Minnesota best state in America to grow old, not die [MAP]

Brett Favre: Come back, you'll age better than you will in Mississippi.

Brett Favre: Come back, you'll age better than you will in Mississippi.

Minnesota and the Twin Cities are used to getting ranked at or near the top in all sorts of lists aimed at young folks: We're hipsters, we bike, we're clean, we're fit, we're gay.

Turns out, this place is pretty cool for the old people, too. Minnesota got the Number 1 ranking on the AARP's state-by-state study of services provided for older people and adults with disabilities.

The study looked at affordability, access, and quality of care given to the elderly and disabled, among other factors. Among all the major categories the study considered, Minnesota ranked in the top five in each.

The Midwest, and the extreme Northeast and Northwest did best in the study. As for the worst, if you have an old or disabled relative anywhere in the South, you might as well set them adrift on the Atlantic and wish them well.


Of the 25 factors taken into account in making the list, Minnesota is ranked in the top five in 11 of them. That includes some of the most important ones: For example, the state's No. 1 in the country for the most home health and personal care aides per person over the age of 65, with an astonishing 108 healthcare aides per 1,000 senior citizen. The average American state has only 34 aides per 1,000 seniors.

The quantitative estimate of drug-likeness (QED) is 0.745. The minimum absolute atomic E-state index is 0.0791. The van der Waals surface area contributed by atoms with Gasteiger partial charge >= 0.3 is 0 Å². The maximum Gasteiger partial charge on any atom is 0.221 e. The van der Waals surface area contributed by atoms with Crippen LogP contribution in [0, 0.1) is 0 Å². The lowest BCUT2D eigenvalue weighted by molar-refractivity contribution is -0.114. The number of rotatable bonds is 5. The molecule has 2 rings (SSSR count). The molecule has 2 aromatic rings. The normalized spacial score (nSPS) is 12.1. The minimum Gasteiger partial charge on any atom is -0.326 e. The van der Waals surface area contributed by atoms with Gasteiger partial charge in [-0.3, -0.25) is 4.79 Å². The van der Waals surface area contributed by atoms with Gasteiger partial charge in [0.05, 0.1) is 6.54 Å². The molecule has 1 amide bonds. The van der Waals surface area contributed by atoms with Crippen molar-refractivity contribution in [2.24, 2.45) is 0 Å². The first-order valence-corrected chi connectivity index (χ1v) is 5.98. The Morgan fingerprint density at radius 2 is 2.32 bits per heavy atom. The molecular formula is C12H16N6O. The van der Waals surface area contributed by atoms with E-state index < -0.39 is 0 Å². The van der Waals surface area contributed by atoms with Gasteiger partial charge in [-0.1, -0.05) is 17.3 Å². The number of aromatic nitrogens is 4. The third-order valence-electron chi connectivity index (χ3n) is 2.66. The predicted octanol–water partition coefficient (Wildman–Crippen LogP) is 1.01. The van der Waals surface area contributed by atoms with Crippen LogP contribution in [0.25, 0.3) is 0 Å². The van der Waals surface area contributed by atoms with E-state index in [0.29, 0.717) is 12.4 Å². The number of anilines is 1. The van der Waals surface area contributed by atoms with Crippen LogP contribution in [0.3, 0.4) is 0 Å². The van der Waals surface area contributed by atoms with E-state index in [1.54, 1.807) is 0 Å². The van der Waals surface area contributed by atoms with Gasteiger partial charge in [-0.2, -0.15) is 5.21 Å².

When you begin to look like this, move north.

When you begin to look like this, move north.

There's only one measure where Minnesota rates in the bottom five nationally, but it's kind of a big one. While at-risk Minnesotans are insured at a higher rate than other states, they're also paying a lot: Minnesota ranks 48th in average annual cost of in-home care, which costs 110 percent of median household income. That is, if you're old or disabled, and need in-home care, it'll cost you more than the average healthy, working Minnesotan makes all year.

All in all though, these are pretty fantastic numbers. And they're a lot better than the entire South, where poverty and low public spending numbers are a recipe for rankings disaster. Once you get below Ohio, things get ugly: Tennessee (45), Kentucky (46), West Virginia (49), Alabama (50), and Mississippi (51) all seem like pretty bad places to be when you need some help. Even Florida, with its gigantic population of seniors, doesn't do all that well at taking care of them, coming in at No. 44.

City Pages' advice is to ignore your instincts and move north as you get older, in the hopes of someday reaching the promised land of Canada. But take a look for yourself at the map, and see where you want to get old.